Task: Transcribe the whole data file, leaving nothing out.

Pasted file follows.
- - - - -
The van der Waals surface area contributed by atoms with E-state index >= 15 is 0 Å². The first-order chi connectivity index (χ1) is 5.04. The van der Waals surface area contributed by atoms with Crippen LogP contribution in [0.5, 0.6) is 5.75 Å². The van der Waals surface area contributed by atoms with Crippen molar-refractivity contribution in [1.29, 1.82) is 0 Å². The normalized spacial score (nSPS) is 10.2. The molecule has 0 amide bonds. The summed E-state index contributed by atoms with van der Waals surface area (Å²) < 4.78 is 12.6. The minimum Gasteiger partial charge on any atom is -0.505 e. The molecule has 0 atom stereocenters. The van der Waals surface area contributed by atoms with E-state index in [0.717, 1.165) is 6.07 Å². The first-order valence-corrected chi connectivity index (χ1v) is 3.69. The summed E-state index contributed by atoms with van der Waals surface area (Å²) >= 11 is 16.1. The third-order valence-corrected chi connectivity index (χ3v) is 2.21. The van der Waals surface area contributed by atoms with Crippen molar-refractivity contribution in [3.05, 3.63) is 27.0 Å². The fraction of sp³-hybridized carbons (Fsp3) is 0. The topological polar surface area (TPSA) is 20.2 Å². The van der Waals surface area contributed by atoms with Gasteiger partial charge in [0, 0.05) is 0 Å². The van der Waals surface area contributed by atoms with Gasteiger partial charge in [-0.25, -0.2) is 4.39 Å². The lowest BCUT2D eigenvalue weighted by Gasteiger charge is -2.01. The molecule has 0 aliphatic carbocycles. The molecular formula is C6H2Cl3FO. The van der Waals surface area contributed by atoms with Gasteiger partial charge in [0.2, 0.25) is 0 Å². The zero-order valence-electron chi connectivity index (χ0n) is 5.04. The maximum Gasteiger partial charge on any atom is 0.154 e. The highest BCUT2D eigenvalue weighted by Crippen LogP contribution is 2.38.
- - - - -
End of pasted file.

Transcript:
The van der Waals surface area contributed by atoms with E-state index >= 15 is 0 Å². The first-order chi connectivity index (χ1) is 5.04. The van der Waals surface area contributed by atoms with Crippen LogP contribution in [0.5, 0.6) is 5.75 Å². The van der Waals surface area contributed by atoms with Crippen molar-refractivity contribution in [1.29, 1.82) is 0 Å². The normalized spacial score (nSPS) is 10.2. The molecule has 0 amide bonds. The summed E-state index contributed by atoms with van der Waals surface area (Å²) < 4.78 is 12.6. The minimum Gasteiger partial charge on any atom is -0.505 e. The molecule has 0 atom stereocenters. The van der Waals surface area contributed by atoms with E-state index in [0.717, 1.165) is 6.07 Å². The first-order valence-corrected chi connectivity index (χ1v) is 3.69. The summed E-state index contributed by atoms with van der Waals surface area (Å²) >= 11 is 16.1. The third-order valence-corrected chi connectivity index (χ3v) is 2.21. The van der Waals surface area contributed by atoms with Crippen molar-refractivity contribution in [3.05, 3.63) is 27.0 Å². The fraction of sp³-hybridized carbons (Fsp3) is 0. The topological polar surface area (TPSA) is 20.2 Å². The van der Waals surface area contributed by atoms with Gasteiger partial charge in [0, 0.05) is 0 Å². The van der Waals surface area contributed by atoms with Gasteiger partial charge in [-0.25, -0.2) is 4.39 Å². The lowest BCUT2D eigenvalue weighted by Gasteiger charge is -2.01. The molecule has 0 aliphatic carbocycles. The molecular formula is C6H2Cl3FO. The van der Waals surface area contributed by atoms with Gasteiger partial charge in [0.2, 0.25) is 0 Å². The zero-order valence-electron chi connectivity index (χ0n) is 5.04. The maximum Gasteiger partial charge on any atom is 0.154 e. The highest BCUT2D eigenvalue weighted by Crippen LogP contribution is 2.38.